Blotches on film! Storage, development, camera... some thing else?
I had some 35mm film developed (Neopan 400) and some of the images have turned out with 'blotches' (see attachment).
I had a previous film developed (Ilford HP5) at the same lab, from the same camera and lens, without any issues.
Initially, I thought that it might be dirt on the lens, as I was taking pictures in a muddy field at one point. But, the blotches are not on all the images and, when they do appear, do not seem to be in the same place each time.
The films were bought from different shops, so I wondered if it might be a storage issue with the Neopan? Or is it a development issue, or something else? The films are well within expiry dates and I didn't pass through x-rays with them. Does anyone recognise what might have caused this?
I've attached a detail of the issue (I've enhanced the contrast to show it up better).
Last edited by Roundabout; 01-16-2013 at 11:20 PM. Click to view previous post history.
Reason: For clarity
You appear to have something growing on your film. Do you live in a tropical region and/or is there any possibility the film might have gotten damp, e.g. refrigeration after unsealing the original foil packaging?
Have a close look at the neg and see if you can tell whether the additional density is silver or some other substance on the surface of the film.
Edit: that is definitely a film issue, not a camera issue unless you have a little rainforest going in there.
Thanks for that, polyglot.
I bought the film and used it in London (not much rainforest there ) and developed it within a week. It was stored on the shop's shelves and, before using it, I stored it in its case in my bag.
I'm glad, at least, that it's not my camera. (Should I clean the camera, just in case it's been affected by the film, or should it be OK?)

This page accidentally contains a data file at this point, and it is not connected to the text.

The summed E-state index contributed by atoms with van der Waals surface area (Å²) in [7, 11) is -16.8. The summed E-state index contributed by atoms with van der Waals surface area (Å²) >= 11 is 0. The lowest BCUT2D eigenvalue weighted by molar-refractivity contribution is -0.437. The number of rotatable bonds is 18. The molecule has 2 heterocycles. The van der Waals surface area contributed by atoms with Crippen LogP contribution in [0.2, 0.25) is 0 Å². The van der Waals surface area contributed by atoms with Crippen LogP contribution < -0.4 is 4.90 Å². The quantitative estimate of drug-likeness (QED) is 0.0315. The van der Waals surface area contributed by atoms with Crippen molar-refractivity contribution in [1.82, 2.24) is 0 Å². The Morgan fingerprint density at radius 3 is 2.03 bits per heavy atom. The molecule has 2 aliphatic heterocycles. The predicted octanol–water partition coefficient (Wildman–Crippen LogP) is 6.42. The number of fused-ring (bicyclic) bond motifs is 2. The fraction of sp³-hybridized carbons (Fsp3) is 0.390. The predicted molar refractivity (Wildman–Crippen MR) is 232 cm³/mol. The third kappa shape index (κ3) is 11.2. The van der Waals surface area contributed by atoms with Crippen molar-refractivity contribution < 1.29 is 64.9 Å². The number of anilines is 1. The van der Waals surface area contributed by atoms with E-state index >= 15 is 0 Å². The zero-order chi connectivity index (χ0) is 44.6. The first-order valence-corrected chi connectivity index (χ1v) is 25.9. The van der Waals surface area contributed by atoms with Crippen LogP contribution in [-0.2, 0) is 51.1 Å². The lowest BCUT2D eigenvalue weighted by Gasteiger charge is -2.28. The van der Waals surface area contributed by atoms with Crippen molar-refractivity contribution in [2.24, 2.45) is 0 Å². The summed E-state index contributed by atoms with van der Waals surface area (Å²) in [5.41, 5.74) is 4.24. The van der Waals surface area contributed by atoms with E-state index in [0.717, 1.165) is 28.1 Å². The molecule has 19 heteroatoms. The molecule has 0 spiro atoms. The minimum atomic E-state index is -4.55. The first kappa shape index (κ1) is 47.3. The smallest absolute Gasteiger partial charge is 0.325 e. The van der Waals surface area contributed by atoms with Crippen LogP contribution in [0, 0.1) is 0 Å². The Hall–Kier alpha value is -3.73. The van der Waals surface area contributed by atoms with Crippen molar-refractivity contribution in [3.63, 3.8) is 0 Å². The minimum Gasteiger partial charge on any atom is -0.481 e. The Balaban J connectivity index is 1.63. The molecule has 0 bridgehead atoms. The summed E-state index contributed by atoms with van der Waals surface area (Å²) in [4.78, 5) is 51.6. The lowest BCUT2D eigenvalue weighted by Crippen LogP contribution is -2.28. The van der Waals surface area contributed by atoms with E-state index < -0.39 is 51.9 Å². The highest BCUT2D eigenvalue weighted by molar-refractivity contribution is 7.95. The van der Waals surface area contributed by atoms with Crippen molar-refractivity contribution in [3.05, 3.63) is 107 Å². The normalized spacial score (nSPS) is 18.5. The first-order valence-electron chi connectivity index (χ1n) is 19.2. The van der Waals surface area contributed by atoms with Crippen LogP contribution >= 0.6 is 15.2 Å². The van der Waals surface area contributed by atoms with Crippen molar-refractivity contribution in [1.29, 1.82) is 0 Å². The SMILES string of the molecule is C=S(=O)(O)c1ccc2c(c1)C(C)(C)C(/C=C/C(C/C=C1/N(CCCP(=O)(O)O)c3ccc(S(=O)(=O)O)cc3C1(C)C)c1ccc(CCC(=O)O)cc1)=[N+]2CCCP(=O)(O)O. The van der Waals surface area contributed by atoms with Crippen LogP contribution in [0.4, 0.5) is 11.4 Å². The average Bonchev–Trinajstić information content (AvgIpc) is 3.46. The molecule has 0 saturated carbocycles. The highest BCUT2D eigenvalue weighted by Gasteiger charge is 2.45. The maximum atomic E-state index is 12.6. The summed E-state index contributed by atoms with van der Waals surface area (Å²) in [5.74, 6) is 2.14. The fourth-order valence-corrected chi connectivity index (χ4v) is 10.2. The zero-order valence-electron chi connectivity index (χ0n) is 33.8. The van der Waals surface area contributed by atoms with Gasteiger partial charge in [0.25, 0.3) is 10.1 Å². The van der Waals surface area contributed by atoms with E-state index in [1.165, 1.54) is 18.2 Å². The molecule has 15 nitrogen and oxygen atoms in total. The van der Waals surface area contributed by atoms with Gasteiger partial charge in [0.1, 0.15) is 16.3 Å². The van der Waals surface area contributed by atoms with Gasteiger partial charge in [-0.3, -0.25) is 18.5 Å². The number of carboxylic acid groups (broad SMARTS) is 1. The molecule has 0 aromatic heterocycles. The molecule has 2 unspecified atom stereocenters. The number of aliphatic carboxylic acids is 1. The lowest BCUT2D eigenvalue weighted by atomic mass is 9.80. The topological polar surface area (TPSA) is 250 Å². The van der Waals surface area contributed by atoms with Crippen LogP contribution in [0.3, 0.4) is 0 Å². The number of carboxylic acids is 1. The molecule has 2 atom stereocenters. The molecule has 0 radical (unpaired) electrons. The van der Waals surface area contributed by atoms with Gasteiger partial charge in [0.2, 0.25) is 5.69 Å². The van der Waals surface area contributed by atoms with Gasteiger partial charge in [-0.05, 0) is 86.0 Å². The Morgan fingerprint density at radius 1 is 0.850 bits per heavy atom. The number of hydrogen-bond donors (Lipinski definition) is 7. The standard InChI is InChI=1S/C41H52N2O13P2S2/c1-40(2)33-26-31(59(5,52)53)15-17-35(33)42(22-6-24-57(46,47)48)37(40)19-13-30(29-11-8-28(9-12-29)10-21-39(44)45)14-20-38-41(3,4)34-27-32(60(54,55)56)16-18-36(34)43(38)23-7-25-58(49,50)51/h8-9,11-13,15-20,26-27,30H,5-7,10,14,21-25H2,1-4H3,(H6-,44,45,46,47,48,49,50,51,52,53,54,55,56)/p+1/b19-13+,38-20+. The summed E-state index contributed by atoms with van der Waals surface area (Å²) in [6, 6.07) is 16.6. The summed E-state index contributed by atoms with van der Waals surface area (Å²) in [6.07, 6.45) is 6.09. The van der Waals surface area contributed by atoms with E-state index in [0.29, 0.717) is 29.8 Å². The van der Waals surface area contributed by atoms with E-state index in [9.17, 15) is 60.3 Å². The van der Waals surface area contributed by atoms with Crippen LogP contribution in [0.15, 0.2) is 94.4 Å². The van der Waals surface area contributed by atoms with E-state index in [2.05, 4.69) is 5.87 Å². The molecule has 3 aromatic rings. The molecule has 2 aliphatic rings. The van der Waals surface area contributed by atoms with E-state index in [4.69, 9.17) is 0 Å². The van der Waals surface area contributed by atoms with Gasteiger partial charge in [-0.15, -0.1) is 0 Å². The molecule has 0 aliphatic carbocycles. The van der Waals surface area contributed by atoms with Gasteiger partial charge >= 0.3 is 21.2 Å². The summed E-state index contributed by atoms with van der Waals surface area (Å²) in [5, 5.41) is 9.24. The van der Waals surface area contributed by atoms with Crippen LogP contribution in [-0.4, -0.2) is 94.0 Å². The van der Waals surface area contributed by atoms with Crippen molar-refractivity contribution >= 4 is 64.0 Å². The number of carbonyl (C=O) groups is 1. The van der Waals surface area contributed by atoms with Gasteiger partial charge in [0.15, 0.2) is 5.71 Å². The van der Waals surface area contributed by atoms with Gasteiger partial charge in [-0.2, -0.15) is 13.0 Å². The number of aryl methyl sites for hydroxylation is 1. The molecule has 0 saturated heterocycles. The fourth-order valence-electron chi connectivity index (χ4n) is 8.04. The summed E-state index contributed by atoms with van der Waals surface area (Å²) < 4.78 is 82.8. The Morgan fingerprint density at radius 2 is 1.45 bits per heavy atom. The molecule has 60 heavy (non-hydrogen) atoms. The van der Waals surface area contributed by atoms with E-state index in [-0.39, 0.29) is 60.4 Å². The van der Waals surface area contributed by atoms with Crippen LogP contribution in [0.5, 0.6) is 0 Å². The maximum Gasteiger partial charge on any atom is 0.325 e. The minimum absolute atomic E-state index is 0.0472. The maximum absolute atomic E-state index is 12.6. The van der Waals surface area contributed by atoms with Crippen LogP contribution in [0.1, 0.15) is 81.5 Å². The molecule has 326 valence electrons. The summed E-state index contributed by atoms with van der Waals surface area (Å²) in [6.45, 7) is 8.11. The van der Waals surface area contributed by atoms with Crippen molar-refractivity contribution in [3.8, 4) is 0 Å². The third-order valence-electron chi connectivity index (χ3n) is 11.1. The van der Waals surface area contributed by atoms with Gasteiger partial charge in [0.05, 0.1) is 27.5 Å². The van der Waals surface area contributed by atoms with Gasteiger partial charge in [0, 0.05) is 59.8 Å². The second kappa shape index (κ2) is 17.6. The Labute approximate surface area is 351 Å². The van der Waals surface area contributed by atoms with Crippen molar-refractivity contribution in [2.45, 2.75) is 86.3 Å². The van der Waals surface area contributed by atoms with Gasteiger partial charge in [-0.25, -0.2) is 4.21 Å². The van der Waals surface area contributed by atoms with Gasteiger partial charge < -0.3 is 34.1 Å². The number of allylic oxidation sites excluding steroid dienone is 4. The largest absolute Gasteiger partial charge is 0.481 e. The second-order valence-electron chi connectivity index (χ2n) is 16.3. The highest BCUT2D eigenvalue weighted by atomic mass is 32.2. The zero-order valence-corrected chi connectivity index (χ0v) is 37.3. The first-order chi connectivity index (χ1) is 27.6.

I've a couple of rolls left. Is there anything I can do, or should I chuck them? I'll check them for silver density.
Last edited by Roundabout; 01-17-2013 at 12:24 AM. Click to view previous post history.
Looks like a case of reticulation caused by improper processing. Try another roll from the same batch, but not for anything important, and see if it happens again. It could be the lab that processed the film made a chemistry or temperature error, and if so they did not recognize that they had a problem.
By denying the facts, any paradox can be sustained--Galileo
Either reticulation, or a problem with condensation.
“Photography is a complex and fluid medium, and its many factors are not applied in simple sequence. Rather, the process may be likened to the art of the juggler in keeping many balls in the air at one time!”
Ansel Adams, from the introduction to The Negative - The New Ansel Adams Photography Series / Book 2
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Perhaps localised overheating when drying the film, or putting the film under a cold tap? If it isn't happening over the entire film some form of sudden temperature change after it has come out of the chemicals is my theory.
Temperature error during processing.
Simon ILFORD Photo / HARMAN technology Limited :
Reticulation, though inhomogeneous. What makes it interesting.
Yes, the first few images seem to be free from the 'reticulation' (I've learned a new word, thanks). Then it kicks in around image/s 7-10 and continues throughout the film to a greater or lesser degree. One or two images after this appear less or unaffected, but perhaps it is just more obvious on certain types of image.
So, I'm probaly safe using the rest of the batch? I'll probably keep them aside for less 'crucial' work, just in case.
Last edited by Roundabout; 01-17-2013 at 06:49 AM. Click to view previous post history.
The batch of film is likely ok, but you may want to do some lab shopping. With your current lab, you should show them the film and see if they will work with you in correcting the problem.
Some films are more prone to reticulation than others, I think the Fuji films are among those, but I don't know for certain. If you search reticulation in here there should be lots of information.
Generally, it's caused by sudden temperature changes in processing, either large temp differences between the chems, or, temperature shifts during washing (somewhat more likely).